Anglican army chaplains on the Western Front, 1914-1918
Citation:Edward Thomas Maksymilian Madigan, 'Anglican army chaplains on the Western Front, 1914-1918', [thesis], Trinity College (Dublin, Ireland). Department of History, 2007, pp 320
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In the years that followed the end of the Great War a number of texts were published by veterans of the British Expeditionary Force that portrayed the Anglican chaplains who served on the Western Front in an extremely negative light. The writers who produced this literature, the most well-known of whom was Robert Graves, painted a picture of a group of ineffectual cowards who lacked spirituality and conviction, and who served no useful purpose at the front. This study argues that while this bad press was perhaps inspired by very real impressions, the picture it provides is both incomplete and unrepresentative of ithe Anglican army chaplaincy on the Western Front. In order to build a strong quantitative picture of the chaplaincy from which to draw conclusions, a survey was conducted om a representative group of just over 700 chaplains who were all attached to the B.E.F. In order to build on the statistical data yielded by this survey, the abundance of prim;ary narrative material produced by chaplains and combatants during the war, as well as memoirs published in the decades since the Armistice, has also been examined. The picture that emerges from this material will be seen to be far more complex than that drawn by Graves and others in the post-war years.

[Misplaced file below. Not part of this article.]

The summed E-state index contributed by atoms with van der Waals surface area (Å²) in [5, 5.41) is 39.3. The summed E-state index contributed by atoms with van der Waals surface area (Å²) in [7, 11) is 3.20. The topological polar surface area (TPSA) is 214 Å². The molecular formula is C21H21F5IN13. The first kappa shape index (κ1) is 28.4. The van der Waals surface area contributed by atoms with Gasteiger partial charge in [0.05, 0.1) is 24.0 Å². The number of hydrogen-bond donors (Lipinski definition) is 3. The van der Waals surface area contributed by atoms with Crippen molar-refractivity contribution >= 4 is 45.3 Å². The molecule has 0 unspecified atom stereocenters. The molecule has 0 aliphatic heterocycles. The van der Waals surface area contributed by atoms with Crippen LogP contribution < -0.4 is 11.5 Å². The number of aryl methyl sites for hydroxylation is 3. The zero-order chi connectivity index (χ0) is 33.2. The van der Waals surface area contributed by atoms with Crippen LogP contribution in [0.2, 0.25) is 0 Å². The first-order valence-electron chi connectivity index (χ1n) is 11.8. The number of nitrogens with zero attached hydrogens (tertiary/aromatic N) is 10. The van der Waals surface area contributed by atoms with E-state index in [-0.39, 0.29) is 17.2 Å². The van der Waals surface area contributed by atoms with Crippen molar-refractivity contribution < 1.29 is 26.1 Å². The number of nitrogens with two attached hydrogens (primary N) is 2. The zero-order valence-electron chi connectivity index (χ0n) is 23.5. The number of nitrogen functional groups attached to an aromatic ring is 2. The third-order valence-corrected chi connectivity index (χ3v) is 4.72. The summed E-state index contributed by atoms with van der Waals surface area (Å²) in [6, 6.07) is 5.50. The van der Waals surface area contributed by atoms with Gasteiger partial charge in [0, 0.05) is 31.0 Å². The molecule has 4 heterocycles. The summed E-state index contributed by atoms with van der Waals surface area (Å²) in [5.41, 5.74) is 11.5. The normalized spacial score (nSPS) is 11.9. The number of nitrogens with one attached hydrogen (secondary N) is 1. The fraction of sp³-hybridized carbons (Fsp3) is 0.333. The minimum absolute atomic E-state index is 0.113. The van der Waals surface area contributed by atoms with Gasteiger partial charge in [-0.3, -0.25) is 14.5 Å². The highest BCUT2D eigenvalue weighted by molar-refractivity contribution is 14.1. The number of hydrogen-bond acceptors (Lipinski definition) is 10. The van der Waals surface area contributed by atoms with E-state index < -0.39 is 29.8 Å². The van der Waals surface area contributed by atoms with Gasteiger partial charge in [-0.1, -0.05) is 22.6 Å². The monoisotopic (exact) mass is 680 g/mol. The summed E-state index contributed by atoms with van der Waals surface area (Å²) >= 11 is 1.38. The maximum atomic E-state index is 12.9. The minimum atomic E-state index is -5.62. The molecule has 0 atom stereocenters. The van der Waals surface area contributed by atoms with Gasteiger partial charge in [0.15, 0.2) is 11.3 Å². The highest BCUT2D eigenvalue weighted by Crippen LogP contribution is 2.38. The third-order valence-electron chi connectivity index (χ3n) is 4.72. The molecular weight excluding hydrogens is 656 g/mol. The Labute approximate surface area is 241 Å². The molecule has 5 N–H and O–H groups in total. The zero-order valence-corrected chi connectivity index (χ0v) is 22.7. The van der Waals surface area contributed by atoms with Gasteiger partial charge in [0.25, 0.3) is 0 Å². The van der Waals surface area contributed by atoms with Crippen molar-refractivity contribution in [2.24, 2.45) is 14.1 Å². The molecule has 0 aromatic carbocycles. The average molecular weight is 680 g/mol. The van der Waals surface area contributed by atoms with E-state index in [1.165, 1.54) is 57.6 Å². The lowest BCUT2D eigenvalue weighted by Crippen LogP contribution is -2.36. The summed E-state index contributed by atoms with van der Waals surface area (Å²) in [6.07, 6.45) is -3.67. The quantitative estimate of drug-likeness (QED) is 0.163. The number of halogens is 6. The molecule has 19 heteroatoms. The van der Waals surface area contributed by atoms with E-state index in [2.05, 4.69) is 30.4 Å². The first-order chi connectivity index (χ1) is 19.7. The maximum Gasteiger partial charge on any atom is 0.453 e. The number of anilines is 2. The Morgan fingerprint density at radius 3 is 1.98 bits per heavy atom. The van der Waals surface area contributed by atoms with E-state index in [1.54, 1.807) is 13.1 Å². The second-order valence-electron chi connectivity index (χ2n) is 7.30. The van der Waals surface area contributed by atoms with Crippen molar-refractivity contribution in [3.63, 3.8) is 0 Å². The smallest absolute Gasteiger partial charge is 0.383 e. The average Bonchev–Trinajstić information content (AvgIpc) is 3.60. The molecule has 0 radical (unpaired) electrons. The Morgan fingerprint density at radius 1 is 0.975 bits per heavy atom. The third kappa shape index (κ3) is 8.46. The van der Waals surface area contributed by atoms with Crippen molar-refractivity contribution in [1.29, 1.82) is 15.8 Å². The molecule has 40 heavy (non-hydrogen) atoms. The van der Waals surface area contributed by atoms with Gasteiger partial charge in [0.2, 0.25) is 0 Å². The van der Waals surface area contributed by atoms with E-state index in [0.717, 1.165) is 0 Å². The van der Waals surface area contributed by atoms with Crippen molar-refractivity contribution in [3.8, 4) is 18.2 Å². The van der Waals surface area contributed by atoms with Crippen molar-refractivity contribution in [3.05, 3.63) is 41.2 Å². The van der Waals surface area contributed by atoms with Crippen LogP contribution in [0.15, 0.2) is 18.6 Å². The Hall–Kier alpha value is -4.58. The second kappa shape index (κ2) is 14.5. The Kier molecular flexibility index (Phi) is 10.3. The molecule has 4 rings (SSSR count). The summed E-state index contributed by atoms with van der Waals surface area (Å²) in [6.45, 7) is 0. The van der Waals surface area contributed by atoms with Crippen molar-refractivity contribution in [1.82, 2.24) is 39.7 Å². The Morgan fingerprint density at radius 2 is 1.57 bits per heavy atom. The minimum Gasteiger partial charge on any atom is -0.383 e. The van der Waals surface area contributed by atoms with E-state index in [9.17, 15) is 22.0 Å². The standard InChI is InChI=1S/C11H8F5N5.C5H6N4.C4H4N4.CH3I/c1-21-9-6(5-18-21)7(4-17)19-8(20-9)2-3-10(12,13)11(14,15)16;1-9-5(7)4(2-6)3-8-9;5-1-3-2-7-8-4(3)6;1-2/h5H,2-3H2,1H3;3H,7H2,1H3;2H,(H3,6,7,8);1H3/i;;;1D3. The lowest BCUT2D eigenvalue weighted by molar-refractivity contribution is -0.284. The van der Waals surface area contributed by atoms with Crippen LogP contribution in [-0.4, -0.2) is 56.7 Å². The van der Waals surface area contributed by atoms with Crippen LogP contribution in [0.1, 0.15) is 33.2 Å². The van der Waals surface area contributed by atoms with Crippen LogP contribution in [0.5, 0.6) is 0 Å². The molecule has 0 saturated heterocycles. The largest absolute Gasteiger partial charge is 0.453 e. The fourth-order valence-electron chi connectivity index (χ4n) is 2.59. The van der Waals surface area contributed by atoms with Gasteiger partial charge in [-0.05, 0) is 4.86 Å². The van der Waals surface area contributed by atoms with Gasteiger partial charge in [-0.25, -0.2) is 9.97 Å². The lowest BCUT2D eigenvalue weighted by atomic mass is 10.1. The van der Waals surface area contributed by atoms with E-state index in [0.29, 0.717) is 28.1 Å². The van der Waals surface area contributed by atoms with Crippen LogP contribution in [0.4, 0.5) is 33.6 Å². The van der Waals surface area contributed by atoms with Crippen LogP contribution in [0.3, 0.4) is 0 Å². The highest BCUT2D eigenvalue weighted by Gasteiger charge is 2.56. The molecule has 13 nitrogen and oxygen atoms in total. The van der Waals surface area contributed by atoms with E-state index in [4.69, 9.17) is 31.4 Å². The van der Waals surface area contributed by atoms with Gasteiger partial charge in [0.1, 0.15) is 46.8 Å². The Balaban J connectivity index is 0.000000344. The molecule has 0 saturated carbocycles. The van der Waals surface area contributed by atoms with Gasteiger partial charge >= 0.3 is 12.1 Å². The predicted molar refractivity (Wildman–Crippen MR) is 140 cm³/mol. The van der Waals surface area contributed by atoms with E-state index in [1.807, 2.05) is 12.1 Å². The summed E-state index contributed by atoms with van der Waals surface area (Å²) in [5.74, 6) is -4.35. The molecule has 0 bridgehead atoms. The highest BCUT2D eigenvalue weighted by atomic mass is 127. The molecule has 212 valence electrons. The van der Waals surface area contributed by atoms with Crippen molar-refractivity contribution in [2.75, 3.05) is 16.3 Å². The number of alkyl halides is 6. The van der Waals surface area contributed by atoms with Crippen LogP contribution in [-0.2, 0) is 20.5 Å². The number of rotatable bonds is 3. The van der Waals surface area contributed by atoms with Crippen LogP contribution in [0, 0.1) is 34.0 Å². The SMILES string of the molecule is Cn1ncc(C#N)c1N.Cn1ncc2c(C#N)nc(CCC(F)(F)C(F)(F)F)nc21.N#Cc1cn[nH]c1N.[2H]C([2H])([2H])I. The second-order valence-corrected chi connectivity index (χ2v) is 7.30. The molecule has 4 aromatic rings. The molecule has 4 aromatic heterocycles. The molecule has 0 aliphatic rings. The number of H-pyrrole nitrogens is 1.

Publisher:Trinity College (Dublin, Ireland). Department of History
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Type of material:thesis
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